​​​​Elizabeth Andrade, DrPH, MPH, is an Assistant Research Professor in the Department of Prevention and Community Health, Milken Institute School of Public Health. She has significant experience working on programs and research studies in a wide variety of technical areas, both domestically and in Latin America, including gender-based and youth violence, youth well-being and development, water/hygiene, child and family health, infectious disease, and sexually transmitted infections/HIV/AIDS. Dr. Andrade is fluent in Spanish and has expertise in needs assessments, program planning and evaluation, training and capacity building, behavioral health, health disparities, and participatory development. 

The Center is trans-disciplinary such that faculty, staff and students from other George Washington University Departments and Schools can be involved in projects, as appropriate.  

Khadidiatou Ndiaye, PhD, is a Teaching Assistant Professor in the Department of Prevention and Community Health, Milken Institute School of Public Health. Dr. Ndiaye’s research centers on culture, global health, and behavior change communication. She explores how culture impacts the fundamental understanding of health as well as individuals' and communities' behaviors and risk for poor health. Dr. Ndiaye's research focuses on highlighting the unique health experiences of communities in sub-Saharan Africa and their implications for not only understanding health risk factors but also designing contextually appropriate interventions. This work has contributed to the knowledge of how sub-Saharan African communities conceptualize health and the implications for the public health field. This line of work contributes to understanding key differences among groups and provides the framework for successfully engaging these populations.

Mark Edberg, PhD, MA, is the founding Director of the globally focused Center for Social Well-Being and Development (CSWD). He is an Associate Professor in the Department of Prevention and Community Health, Milken Institute School of Public Health, with secondary appointments in the GWU CCAS Department of Anthropology and the Elliott School of International Affairs. Dr. Edberg is an applied and academic anthropologist with twenty-five years of experience in social research, interventions, evaluation, strategic planning for agencies, and communication, primarily in public health, in both domestic and global contexts.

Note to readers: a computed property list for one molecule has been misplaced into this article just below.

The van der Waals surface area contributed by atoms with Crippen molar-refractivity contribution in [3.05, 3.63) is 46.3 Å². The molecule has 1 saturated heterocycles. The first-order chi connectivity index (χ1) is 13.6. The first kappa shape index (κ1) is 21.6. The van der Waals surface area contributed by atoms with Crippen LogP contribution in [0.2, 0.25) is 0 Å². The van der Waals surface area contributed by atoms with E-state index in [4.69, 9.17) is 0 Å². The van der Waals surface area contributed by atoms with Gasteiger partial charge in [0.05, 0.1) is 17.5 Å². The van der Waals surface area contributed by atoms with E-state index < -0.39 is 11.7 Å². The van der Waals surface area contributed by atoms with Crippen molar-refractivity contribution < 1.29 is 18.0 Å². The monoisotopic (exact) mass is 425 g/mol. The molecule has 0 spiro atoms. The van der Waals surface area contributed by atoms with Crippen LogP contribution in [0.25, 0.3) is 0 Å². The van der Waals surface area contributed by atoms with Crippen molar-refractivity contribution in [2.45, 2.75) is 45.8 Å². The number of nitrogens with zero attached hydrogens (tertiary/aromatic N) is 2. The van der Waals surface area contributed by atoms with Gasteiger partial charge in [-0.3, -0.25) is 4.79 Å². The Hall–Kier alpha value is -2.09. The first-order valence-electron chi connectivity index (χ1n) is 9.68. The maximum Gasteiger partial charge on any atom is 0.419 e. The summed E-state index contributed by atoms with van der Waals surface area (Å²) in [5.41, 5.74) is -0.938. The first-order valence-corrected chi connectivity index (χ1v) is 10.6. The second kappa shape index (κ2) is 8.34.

The Center for Social Well-Being and Development is a chartered research center at the George Washington University.

Copyright 2020. © Center for Social Well-Being and Development. All rights reserved.

Tamara Henry, EdD,has expertise on CSWD's activities in the Caribbean region and with high-risk populations. She is an Adjunct Professor in the Department of Prevention and Community Health, Milken Institute School of Public Health, and a public health educator focusing on social determinants. Dr. Henry has worked abroad in her native country of Jamaica and in South Africa, conducting HIV/AIDS prevention education efforts, and at the District of Columbia Department of Health and New Jersey Department of Health and Senior Services, where she focused on health issues that affect marginalized populations. Her research interests include HIV/AIDS, human sexuality, health promotion and disease prevention, as well as risk and protective factors in minority adolescents. 
W. Douglas Evans, PhD, is Professor of Prevention and Community Health in the Milken Institute School of Public Health. He has published nearly 100 peer-reviewed articles, books, and chapters in the fields of health communication, social marketing, and behavior change interventions. Dr. Evans conducts research on health branding and the development and evaluation of new health technologies. He works both in the United States and in developing countries. 

​​​​​​Hina Shaikh, JD, MPH, is CSWD’s Director of Program Management and Research Operations. She establishes goals and priorities to position CSWD as a leading provider of trans-disciplinary research, programming, technical assistance, and advocacy in applying a public health perspective toward the achievement of social equity, development and human rights goals. Ms. Shaikh has over fifteen years of experience in managing multiple global health and social development efforts, evaluation and qualitative research, program design, collaboration, policy assessments, advocacy, manuscript and report writing, and presentations. She also co-manages ethics oversight of student projects in the Milken Institute School of Public Health. Prior to joining the George Washington University, Ms. Shaikh practiced law in the public and private sectors.